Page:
Silk Road also brought plants and animals

The Ancient Silk Road was an important route for transporting Chinese silk, tea, and porcelain to other countries around 2,000 years ago.

An abundance of animals and plants were also introduced from the West, enriching the lives of the Chinese people in ancient times.

Foreign envoys brought their local animals and plants as gifts to the royal court, while traders traveled thousands of miles to sell them in China.

About 200 antiques on animal and plant themes are on display at the National Silk Museum of China until September 5. Visitors can see the harmonious integration of different cultures, nations, species and peoples through the exhibits.

“The exchange of different species reached its peak during the Han (206 BC-220 AD) and Tang (618 BC) dynasties.

The “heavenly horses” and exotic camels dominated the animals that were introduced nearly 2,000 years ago. They then developed as the main form of transportation along the Silk Road.

One of the highlights of the exhibition is a copper horse sculpture from the Han Dynasty on loan from the Maoling Museum in Shaanxi Province. It is believed to be a celestial horse from the ancient kingdom of Dayuan, present-day Ferghana Valley, in Central Asia.

Wu Huixin / SHINE

The celestial copper horse made in the Han dynasty (206 BC).

The Han Dynasty was strongly attracted to the large and powerful horses in possession of the Dayuan kingdom. The royal court imported a large number of celestial horses to strengthen military power.

Camels were not common in ancient China until the Silk Road was formed in the Han Dynasty. According to historical documents, a camel cavalcade entered the present-day provinces of Henan and Shaanxi, becoming the mainstay of local transportation.

The exhibit features a tricolor glazed pottery camel fired in the Tang Dynasty and ancient bricks painted with camel patterns made in the Southern and Northern dynasties (420-589 AD), indicating the importance of camels to the ‘era.

In efforts to establish a friendly relationship with the Han and Tang dynasties, the ambassadors of the West brought lions, elephants, rhinos, parrots and peacocks in tribute. The Shanglin Imperial Garden was built to breed these exotic animals.

According to records, the garden was enlarged during the Tang dynasty but later turned into a ruin during the Song dynasty (960-1279).

Silk Road also brought plants and animals

Wu Huixin / SHINE

A visitor takes a photo of a Han Dynasty gold sculpture, depicting a spiritually-patterned monster.

An exhibited Tang Dynasty copper mirror in the shape of a lotus flower and engraved with peacock designs, reflecting the exchange of species between different nations. The superb skills of the craftsmen are reflected in its smooth lines and sophisticated patterns.

Copper was made into mirrors for everyday use during the period. Mirrors with lines and auspicious creatures were also used as objects to ward off evil. At the exhibit, visitors can see mirrors carved with exotic grapes, rhinos and parrots.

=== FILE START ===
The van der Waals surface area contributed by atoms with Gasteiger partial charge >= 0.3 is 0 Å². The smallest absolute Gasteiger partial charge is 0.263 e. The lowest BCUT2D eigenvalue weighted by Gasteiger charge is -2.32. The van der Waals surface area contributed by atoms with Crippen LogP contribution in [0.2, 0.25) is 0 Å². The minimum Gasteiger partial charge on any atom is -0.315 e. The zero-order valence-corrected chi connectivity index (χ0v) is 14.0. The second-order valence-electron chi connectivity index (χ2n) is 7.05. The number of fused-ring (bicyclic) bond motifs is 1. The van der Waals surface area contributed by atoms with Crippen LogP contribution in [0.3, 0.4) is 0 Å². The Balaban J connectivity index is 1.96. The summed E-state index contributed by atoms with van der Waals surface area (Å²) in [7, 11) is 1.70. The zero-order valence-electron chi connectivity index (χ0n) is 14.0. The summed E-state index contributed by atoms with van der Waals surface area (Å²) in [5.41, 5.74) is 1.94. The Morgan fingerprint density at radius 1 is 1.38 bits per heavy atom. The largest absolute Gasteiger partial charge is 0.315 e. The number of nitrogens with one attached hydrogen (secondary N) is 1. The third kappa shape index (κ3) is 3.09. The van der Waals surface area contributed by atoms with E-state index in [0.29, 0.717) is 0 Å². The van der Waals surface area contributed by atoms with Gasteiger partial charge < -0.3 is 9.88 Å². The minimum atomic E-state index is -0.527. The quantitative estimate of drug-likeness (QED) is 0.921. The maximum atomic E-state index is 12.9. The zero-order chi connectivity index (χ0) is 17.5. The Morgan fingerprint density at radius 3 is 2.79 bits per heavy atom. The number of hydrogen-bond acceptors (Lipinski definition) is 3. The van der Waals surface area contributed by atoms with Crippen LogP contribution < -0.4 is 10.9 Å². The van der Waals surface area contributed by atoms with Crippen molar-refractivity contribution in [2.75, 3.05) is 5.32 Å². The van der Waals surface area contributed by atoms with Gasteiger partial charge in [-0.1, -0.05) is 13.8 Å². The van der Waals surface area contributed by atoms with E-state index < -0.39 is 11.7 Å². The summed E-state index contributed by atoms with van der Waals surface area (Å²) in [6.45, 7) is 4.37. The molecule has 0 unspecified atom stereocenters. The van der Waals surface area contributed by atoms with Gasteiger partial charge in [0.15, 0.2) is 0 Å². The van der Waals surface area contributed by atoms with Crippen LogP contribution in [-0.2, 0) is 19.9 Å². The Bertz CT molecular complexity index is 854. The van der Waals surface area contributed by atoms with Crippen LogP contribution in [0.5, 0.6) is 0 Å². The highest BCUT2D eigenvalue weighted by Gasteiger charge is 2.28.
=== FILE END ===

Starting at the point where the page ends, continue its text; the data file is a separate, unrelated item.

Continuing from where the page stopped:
Museum experts have spent years working on textiles unearthed along the Silk Road, unveiling the etiquette and ancient burial clothing. The exhibition features embroidered brocade fragments of camels, lions and elephants.

Silk Road also brought plants and animals

Wu Huixin / SHINE

Experts have spent years working on textiles unearthed along the Silk Road.

The exhibition organizers set up food stalls to create an environment as if they were walking the streets of ancient Chang’an, the capital of the Tang Dynasty (now Xi’an in Shaanxi Province) , which was considered the largest and most prosperous city at the time.

Silk Road also brought plants and animals

Wu Huixin / SHINE

Food stalls are set up to create an environment as if visitors are walking the streets of ancient Chang’an, the capital of the Tang Dynasty, which was considered the largest and most prosperous city at the time. .

Silk Road also brought plants and animals

Wu Huixin / SHINE

Food stalls are set up to create an environment as if visitors are walking the streets of ancient Chang’an, the capital of the Tang Dynasty, which was considered the largest and most prosperous city at the time. .

Its layout, buildings and facilities were far ahead of their time and had a major influence on other countries. Besides its booming economy, Chang’an was also a hub of exotic goods.

Visitors can linger at the stalls offering wine, nuts, vegetables and fruits, imagining the prosperity of ancient Chang’an.

Cucumbers, grapes, peas and spinach are common today. However, the ancient Chinese had never tasted them before the Han Dynasty. The cultivation of these plants has been attributed to Zhang Qian, a diplomat who served as an imperial envoy to the world outside of China.

His mission opened China to many parts of the world then unknown to the Chinese, and he brought back many seeds to enrich the food of the Chinese people.

The flavors of the Middle East also found favor with the ancient Chinese with those introduced to China including agalwood, storax, patchouli and benzoin.

Dried fruits and nuts were popular in Chang’an. Raisins, dates, pine nuts and almonds add flavor to Chinese cuisine.

Foreign merchants have also opened stores to sell baked snacks and wine.

Silk Road also brought plants and animals

Wu Huixin / SHINE

Dried fruits and nuts were abundant in Chang’an City.

“Plants and Animals on the Silk Road” exhibition

Admission fee

Date: until September 5, closed on Mondays

Address: 73-1 Yuhuangshan Road

73-1